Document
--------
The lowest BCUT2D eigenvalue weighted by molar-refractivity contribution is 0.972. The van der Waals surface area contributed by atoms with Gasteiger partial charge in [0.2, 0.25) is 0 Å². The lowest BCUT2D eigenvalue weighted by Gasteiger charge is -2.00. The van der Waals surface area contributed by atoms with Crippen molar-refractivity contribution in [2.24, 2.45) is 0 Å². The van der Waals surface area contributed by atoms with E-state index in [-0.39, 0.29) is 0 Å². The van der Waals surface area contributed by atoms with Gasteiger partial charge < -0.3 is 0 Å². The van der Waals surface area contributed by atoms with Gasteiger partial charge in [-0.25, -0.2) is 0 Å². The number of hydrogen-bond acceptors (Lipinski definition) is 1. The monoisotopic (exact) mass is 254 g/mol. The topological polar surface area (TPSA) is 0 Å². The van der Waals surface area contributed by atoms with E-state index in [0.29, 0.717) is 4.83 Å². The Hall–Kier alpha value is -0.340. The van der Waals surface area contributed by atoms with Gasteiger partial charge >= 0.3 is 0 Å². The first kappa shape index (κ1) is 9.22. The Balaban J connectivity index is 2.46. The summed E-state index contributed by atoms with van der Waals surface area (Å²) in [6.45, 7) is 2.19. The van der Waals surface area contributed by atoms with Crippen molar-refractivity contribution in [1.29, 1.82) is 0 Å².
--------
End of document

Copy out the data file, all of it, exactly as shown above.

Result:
The lowest BCUT2D eigenvalue weighted by molar-refractivity contribution is 0.972. The van der Waals surface area contributed by atoms with Gasteiger partial charge in [0.2, 0.25) is 0 Å². The lowest BCUT2D eigenvalue weighted by Gasteiger charge is -2.00. The van der Waals surface area contributed by atoms with Crippen molar-refractivity contribution in [2.24, 2.45) is 0 Å². The van der Waals surface area contributed by atoms with E-state index in [-0.39, 0.29) is 0 Å². The van der Waals surface area contributed by atoms with Gasteiger partial charge < -0.3 is 0 Å². The van der Waals surface area contributed by atoms with Gasteiger partial charge in [-0.25, -0.2) is 0 Å². The number of hydrogen-bond acceptors (Lipinski definition) is 1. The monoisotopic (exact) mass is 254 g/mol. The topological polar surface area (TPSA) is 0 Å². The van der Waals surface area contributed by atoms with E-state index in [0.29, 0.717) is 4.83 Å². The Hall–Kier alpha value is -0.340. The van der Waals surface area contributed by atoms with Gasteiger partial charge >= 0.3 is 0 Å². The first kappa shape index (κ1) is 9.22. The Balaban J connectivity index is 2.46. The summed E-state index contributed by atoms with van der Waals surface area (Å²) in [6.45, 7) is 2.19. The van der Waals surface area contributed by atoms with Crippen molar-refractivity contribution in [1.29, 1.82) is 0 Å².